"Block that kick", the chant rose from the then record 88,000 Buckeye home crowd.
Uwe von Schamann, the Sooner's German born kicker walked onto the field and joined in the chant, swinging his arm's back and forth, as if orchestrating.
Then he ran up to his placement holder Bud Hebert and said,"Hey, the dreams gonna come true,".
Prior to the contest, Hebert told his road roommate that he had a dream that a field goal would win that September day. It looked as though he may be right.
Barry knelt down.
Woody looked on.
As the Sooner nation held it's collective breath, history was made.
We call it 'The kick'.
Ask von Schamann what he calls it, he would say, 'The Hold'. Atleast when Bud Hebert is around.
Hebert was a multi-sport high school star in south Texas in the mid 1970's, winning the state high jump championship as a junior. OU came to recruit him when Sooner star Joe Washington's father, a coach at nearby Port Arthur, told Sooner coach Barry Switzer about the speedy wide reciever/defensive back.
UT and LSU were recruiting Hebert hard but niether coach was willing to let him play baseball. Switzer said that he would. "So that kind of helped my decision, because I wanted to play baseball and I liked (OU baseball coach) Enos Semore."
So Bud became the first two way player in over ten years to commit to OU, and was a part of what Barry calls his best recruiting class ever.
After spending his first year on the offensive side, Hebert realized his best bet was to switch to defensive back. Most wide outs for Switzer didn't get to touch the ball much in that potent wishbone.
In the 76 season Bud began placing kicks, which came natural to him because of his sure hands.
Those hands figured into another area that brought Hebert into the spotlight.
Against the hated Longhorns.
It was Oct. 9, 1976, and the Sooners had just scored a touchdown to knot the game 6-6 in the final minutes. As the kicking team took the field for the game winning extra point, it seemed a win was in the bag.
But what should have been a formality turned sour as the snap sailed high, resulting in a tie, Barry's 'Beat Texas' hat was worn in vain.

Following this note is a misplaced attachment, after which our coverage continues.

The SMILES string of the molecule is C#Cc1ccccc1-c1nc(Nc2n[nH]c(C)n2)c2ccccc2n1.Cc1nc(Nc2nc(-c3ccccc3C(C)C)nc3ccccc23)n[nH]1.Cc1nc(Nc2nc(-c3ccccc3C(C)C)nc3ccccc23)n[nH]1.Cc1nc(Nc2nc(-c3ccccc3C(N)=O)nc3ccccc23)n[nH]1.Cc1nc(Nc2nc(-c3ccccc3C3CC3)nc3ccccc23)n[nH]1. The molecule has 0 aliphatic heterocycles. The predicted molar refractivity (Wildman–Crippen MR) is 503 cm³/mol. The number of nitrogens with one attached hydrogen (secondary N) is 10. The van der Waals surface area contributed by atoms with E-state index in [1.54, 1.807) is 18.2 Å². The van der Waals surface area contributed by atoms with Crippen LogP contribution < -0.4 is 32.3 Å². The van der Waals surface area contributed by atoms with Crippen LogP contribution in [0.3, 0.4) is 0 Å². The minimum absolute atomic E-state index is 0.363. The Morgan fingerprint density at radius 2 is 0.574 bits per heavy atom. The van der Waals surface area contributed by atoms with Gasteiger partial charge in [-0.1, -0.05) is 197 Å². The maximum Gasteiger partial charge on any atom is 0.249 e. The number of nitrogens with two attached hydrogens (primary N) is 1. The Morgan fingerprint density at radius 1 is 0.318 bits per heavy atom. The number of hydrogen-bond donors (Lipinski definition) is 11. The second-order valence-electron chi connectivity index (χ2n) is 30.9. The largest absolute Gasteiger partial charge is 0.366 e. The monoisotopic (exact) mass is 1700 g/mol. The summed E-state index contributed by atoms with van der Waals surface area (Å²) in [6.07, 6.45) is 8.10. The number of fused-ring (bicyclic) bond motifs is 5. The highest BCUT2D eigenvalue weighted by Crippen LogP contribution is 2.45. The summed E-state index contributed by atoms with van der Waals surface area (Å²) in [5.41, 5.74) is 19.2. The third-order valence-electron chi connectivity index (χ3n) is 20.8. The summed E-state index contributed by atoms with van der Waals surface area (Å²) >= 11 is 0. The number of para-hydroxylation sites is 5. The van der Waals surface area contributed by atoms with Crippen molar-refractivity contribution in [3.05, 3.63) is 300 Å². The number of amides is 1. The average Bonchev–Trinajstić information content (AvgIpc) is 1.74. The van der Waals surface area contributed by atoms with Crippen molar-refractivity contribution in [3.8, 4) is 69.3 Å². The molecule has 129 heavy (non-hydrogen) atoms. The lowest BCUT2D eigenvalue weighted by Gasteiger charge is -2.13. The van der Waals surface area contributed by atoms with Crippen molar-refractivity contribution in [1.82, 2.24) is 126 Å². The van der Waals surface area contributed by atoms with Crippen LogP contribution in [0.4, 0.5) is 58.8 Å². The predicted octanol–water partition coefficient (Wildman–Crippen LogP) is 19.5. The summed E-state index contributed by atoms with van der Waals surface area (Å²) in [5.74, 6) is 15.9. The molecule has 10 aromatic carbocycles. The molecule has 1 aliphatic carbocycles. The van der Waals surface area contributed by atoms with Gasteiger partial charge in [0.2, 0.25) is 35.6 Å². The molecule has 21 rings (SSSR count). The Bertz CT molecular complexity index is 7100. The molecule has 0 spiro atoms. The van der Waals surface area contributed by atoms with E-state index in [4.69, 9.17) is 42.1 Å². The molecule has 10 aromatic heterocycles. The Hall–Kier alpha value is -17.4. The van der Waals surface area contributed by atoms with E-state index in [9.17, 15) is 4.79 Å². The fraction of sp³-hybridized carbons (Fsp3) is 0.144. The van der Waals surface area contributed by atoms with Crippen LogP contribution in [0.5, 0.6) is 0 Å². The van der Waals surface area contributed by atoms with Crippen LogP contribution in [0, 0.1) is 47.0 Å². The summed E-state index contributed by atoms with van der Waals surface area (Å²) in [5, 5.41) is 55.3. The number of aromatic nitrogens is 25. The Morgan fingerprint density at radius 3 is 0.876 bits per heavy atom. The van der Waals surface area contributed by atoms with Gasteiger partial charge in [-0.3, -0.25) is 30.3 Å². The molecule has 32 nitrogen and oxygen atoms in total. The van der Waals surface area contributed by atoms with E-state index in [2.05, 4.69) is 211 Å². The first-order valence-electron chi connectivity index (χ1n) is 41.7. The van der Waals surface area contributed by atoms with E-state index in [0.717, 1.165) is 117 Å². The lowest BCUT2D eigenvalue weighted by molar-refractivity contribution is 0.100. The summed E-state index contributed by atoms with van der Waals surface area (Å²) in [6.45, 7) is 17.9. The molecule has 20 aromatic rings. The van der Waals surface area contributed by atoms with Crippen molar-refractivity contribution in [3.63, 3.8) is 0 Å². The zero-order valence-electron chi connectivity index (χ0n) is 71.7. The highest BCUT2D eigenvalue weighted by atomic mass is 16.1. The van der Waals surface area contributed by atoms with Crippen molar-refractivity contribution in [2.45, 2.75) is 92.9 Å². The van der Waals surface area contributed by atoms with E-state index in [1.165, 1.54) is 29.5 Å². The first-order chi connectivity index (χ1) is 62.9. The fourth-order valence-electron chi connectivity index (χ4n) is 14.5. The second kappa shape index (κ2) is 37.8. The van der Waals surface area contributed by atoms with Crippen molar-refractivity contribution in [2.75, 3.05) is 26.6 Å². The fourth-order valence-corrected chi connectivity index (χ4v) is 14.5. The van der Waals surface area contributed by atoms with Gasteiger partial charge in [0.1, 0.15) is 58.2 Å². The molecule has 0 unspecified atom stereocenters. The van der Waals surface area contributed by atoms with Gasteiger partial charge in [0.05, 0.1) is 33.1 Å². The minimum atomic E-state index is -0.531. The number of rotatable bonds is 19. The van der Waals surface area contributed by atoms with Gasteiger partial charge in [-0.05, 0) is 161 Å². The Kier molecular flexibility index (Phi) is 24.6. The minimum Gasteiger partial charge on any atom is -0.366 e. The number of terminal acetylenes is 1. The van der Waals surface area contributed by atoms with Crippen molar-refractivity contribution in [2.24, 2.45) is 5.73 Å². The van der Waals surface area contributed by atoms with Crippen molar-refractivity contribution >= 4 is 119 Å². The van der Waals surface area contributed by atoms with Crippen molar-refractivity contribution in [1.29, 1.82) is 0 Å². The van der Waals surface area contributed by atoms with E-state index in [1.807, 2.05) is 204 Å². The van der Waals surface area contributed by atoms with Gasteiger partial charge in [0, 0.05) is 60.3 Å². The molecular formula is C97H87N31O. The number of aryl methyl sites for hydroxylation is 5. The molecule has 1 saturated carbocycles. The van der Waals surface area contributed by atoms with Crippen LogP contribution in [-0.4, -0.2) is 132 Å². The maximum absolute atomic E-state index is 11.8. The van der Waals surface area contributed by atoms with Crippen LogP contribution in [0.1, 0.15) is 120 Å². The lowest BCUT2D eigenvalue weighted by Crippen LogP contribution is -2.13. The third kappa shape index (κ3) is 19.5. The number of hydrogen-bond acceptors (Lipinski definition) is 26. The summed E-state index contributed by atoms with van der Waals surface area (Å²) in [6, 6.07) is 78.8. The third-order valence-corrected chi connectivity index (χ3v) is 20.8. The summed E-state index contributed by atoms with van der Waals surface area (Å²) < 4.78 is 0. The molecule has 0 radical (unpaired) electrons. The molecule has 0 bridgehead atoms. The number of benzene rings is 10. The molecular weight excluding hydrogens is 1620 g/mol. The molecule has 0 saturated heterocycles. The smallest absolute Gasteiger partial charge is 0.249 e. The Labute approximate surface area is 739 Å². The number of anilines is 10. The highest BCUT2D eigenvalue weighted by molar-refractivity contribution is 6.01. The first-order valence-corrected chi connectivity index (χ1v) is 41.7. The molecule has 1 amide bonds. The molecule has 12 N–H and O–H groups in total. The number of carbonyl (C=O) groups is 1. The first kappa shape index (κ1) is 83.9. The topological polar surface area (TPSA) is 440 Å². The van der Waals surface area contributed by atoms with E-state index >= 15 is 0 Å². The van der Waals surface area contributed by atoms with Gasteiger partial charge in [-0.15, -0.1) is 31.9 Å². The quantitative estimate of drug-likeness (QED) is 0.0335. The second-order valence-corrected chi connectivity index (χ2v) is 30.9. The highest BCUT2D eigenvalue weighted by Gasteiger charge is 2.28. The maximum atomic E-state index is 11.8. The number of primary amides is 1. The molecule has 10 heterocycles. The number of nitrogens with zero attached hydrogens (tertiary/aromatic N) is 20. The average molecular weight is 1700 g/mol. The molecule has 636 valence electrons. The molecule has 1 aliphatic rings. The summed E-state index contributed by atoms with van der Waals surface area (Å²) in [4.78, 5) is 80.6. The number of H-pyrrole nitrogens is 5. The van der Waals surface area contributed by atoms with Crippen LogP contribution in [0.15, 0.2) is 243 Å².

"Being from Texas, there was nothing I wanted more than to beat those guy's 7-6, said Hebert. "But the snap was so hard and so fast, I wound up picking it up at the 35. It's funny now that people say, 'to bad you dropped that snap', but I never got a hand on it".
He would get a chance to make it right, and he would capitalize.
The very next year in Columbus, Ohio.
"I didn't really think anything of it because we were so confident that the snap and the kick would be good," Bud said of that magical play. "But going back and looking at the replay, they were very close to blocking it."
The snap from specialist Mark Lucky was perfect, Hebert's hold was steady and von Shamann sent it straight down the pipes, and with it sent himself into Soooner lore.
"I kid Uwe that I made him famous," Hebert said. "We've renamed it. It's no longer 'The Kick' it's 'The Hold'. Anybody could have kicked it. It takes someone special to hold it."
You wont find Bud Hebert's name on the list of All-Americans at Oklahoma, but there is no doubt that he played a major role in this historic moment of Sooner football, and he still has a tremendous impact on the program 30 years later.
Thanks number 33. As far as I'm concerned, that play made in 'The Shoe' on September 24, 1977, that perfect day for a football game, when Sooner magic once again sprang to life, will always be remembered as 'The Hold'.
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